The Left and Ukraine

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Ever since Putin launched his invasion of Ukraine on February 24 the Western Left has been uncharacteristically subdued.  The biggest and bloodiest crisis in Europe since 1945 is unfolding before our eyes yet the Left has had nothing significant to say.

It is not that leftists support Putin’s war.  On the contrary, just like people in the moderate mainstream, most leftists see it as illegal, criminal and a blatant violation of Ukraine’s territorial sovereignty.

It is true that most people on the left believe the expansion of Nato to Russia’s borders since 1999 was disastrously wrong and unnecessary, and that Washington and its European allies bear most of the blame for poisoning relations between Russia and the West over the last thirty years.  A few people on the left argue that Nato’s enlargement strategy provoked Putin’s invasion,  but the vast majority have avoided the trap of claiming that Putin’s aggression was legitimate and justifiable.   They condemned it and still condemn it unreservedly.  However angry Russia may be about Nato nothing justifies invading a neighbouring state.

Leftists also accept that Ukraine has an absolute right to defend itself against foreign invasion and enlist help from other states to resist occupation. By the same token foreign states have the right to respond to Ukraine’s appeal for help, economic, political and military.  Those states include the United States, Britain and most members of Nato.

This is where the Left’s silence begins.   The Left finds itself on the same side as the United States and rightwing governments in Britain, France, Italy and other European countries.  It is an embarrassing position.  We may well have differences with the US over Washington’s ulterior motives.  Evidence suggests that Nato’s hawks have turned the crisis into a proxy war which aims to humiliate and bankrupt Russia and remove it as a respected player on the international stage.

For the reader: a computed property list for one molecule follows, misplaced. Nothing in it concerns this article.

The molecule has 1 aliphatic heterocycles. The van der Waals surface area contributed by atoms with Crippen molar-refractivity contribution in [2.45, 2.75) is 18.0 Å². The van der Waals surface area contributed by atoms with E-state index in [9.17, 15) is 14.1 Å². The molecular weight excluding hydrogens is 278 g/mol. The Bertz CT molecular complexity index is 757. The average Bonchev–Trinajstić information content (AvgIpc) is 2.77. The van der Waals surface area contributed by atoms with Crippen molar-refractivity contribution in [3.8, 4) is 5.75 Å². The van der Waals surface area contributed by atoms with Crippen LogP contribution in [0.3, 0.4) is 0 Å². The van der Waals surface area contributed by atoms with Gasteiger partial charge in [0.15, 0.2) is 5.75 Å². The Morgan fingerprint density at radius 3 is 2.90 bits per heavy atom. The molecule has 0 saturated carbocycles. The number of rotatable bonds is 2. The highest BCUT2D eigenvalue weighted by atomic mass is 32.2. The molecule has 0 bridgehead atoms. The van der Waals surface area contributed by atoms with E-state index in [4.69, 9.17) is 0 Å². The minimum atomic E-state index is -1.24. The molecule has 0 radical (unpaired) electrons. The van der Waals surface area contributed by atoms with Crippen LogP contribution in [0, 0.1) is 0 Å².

Some want to use the war in order to break Russia apart in the same sort of way as the Soviet Union was destroyed.  US neocons welcome the chance to embed Nato more firmly into Europe’s security architecture and strengthen US hegemony over Europe.  One can suspect all sorts of US motives but the fact remains that on the basic principle of US military support for Ukraine against the Russian invasion we are on the same side as Washington.   It makes things very awkward for the Left.  In fact I can’t think of many significant occasions since 1945 when the Left has found itself as aligned with the Americans as it is today.    There have been scores of military interventions by US imperialism in the last six decades, in South-east Asia, the Caribbean, Central America and the Middle East.  Virtually all were vigorously and loudly opposed by the Left.

I can cite only two exceptions, and both are tenuous.  One occurred in 1956, and it was not so much connected to a US-led war but the opposite: a refusal of the US to go to war.   In 1956 Britain and France invaded Egypt, alongside Israel,  in a bid to seize control over the Suez Canal.   President Eisenhower denounced the adventure and forced the British and French to withdraw their forces.   The Western Left supported Eisenhower’s position and applauded the British and French retreat. The second  occasion was during the crisis over Kosovo in 1999.  This time the Left was divided.   Some supported Nato military intervention to drive Serbian forces out of Kosovo.   Others opposed it.   The split was often quite painful.   I got into fierce arguments with comrades over Kosovo which took months, in some cases years to patch up.  Suez and Kosovo were exceptional, the only previous  occasions when I found myself applauding the US response to a military crisis.